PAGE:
“The Humble Fleabane”

“The Humble Flea-Bane”

“With the utmost love and attention the man who walks must study and observe every smallest living thing, be it a child, a dog, a fly, a butterfly, a sparrow, a worm, a flower, a man, a house, a tree, a hedge, a snail, a mouse, a cloud, a hill, a leaf, or no more than a poor discarded scrap of paper on which, perhaps, a dear good child at school has written his first clumsy letters. The highest and the lowest, the most serious and the most hilarious things are to him equally beloved, beautiful, and valuable.”
― Robert Walser

There is such beauty in even the most common of wildflowers, even this small member of the daisy family. I was going to title this First Fleabane of the season, since it is that, but I wanted to focus on commonplace beauty.

Over the past year or so of photography, my perspective on what beauty is has shifted dramatically. I’m now finding a richness in the more diminutive flowers, in dead or dying blossoms, the way light plays on a shrivelled leaf. Objects, that at first glance, don’t seem worthy of a second glance, or a more careful inspection.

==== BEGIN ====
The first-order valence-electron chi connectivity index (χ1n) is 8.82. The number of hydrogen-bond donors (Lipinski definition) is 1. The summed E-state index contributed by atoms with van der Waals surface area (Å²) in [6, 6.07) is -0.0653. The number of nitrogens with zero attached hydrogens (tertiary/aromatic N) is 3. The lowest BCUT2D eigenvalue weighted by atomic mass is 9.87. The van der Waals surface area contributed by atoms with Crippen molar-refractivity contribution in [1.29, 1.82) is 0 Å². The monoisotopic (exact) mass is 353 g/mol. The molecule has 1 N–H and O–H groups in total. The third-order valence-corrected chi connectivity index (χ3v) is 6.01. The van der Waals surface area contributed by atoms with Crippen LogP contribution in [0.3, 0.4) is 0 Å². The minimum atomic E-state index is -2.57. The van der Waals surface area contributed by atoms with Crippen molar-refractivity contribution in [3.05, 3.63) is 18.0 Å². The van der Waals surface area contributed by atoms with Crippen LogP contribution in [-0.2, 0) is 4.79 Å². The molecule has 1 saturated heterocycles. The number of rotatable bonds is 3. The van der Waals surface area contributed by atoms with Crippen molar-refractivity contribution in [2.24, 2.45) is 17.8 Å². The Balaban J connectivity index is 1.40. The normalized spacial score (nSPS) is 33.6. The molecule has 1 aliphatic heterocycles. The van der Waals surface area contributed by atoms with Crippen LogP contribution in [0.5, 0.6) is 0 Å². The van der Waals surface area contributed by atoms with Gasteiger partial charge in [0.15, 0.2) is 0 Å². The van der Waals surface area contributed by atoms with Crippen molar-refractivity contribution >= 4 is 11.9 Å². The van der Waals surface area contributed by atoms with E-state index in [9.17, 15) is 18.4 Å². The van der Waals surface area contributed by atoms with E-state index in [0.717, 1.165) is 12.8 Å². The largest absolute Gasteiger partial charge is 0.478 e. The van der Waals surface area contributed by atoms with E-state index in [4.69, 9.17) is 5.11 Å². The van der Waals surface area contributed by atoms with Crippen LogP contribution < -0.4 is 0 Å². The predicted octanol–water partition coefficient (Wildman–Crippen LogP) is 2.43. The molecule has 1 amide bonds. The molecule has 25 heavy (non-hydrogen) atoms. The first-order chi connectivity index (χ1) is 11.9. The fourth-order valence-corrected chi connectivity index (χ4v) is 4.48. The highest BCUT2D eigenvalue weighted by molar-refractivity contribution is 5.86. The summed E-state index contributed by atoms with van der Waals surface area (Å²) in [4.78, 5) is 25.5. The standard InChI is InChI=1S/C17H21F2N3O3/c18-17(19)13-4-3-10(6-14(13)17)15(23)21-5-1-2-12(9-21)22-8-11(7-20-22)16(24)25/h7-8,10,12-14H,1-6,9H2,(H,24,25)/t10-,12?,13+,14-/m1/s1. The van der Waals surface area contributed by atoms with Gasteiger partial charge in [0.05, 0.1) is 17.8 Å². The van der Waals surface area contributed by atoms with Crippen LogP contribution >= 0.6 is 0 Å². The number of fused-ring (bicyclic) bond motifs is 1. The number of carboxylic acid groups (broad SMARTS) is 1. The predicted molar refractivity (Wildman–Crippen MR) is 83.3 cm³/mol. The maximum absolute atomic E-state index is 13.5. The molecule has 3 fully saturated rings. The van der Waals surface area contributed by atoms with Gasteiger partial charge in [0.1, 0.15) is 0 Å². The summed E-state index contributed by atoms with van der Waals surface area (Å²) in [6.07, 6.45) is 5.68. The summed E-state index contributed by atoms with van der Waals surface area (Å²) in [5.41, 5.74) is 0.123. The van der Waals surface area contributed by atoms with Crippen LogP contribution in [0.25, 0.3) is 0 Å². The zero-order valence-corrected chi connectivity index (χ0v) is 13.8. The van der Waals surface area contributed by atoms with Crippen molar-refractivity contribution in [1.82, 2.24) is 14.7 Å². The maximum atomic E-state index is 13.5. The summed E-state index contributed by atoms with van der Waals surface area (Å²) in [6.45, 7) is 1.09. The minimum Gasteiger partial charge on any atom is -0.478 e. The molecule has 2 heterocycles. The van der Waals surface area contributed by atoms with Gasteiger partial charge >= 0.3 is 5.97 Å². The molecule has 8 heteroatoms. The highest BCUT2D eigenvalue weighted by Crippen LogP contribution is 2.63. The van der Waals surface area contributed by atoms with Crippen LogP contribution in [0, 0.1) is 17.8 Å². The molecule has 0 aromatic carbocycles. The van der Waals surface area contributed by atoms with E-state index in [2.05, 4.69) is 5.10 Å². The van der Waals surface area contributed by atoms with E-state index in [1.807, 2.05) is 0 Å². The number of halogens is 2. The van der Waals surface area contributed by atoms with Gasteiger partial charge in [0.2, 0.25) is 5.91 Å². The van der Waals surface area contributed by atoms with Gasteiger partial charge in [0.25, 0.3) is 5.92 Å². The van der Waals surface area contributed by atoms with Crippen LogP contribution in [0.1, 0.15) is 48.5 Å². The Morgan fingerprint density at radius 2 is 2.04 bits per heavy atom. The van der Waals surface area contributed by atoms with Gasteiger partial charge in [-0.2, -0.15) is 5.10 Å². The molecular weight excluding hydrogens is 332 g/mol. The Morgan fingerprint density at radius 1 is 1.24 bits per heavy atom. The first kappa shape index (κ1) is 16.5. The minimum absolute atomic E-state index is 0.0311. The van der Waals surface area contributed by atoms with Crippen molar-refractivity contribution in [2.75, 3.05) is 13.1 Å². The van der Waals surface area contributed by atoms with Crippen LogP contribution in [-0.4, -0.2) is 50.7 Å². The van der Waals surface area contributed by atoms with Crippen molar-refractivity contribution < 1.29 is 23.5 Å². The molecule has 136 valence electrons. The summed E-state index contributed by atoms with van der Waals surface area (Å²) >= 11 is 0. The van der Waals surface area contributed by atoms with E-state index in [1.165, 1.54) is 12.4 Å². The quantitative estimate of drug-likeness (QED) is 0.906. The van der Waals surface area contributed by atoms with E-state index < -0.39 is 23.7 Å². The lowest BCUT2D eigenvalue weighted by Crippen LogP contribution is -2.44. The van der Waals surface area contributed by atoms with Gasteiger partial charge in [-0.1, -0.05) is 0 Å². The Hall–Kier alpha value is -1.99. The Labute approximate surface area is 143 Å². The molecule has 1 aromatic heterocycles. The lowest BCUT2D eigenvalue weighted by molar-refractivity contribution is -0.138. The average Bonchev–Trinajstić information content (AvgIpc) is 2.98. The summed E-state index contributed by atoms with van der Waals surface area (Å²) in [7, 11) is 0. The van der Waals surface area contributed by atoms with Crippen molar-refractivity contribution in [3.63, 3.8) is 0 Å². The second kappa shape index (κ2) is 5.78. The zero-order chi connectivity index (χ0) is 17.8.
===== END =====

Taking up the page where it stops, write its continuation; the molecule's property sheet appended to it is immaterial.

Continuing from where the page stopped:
I’ve become increasingly aware of how much of my world my brain filters out as ‘inconsequential’, causing me to pass it by. The more deliberate I become in observation, the more my world opens up to experiences I have missed in the past. Even at this, I’m still left baffled at what I’m missing. Through photography, I’m able to freeze that moment and really take the time to fully experience an image and my hope is that those moments are resonating with my readers.

Nikon D800
Tamron SP AF 90mm f/2.8 Di Macro 1:1 (272ENII)@90mm
1/2500 sec, f/5.0 ISO 100

High Resolution Image on 500px

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3 Comments on ““The Humble Fleabane”

    • Absolutely. I started with a post per day last year and have continued it this year. It causes some feast and famine days 🙂 But, I’m always seeing photos no matter where I am or what I’m doing.

  1. A beautiful image – quite conventionally so even though the flower is tiny. I like your observation about the shifting perception of beauty – an insight that I keep finding and then losing again, depending on the day.

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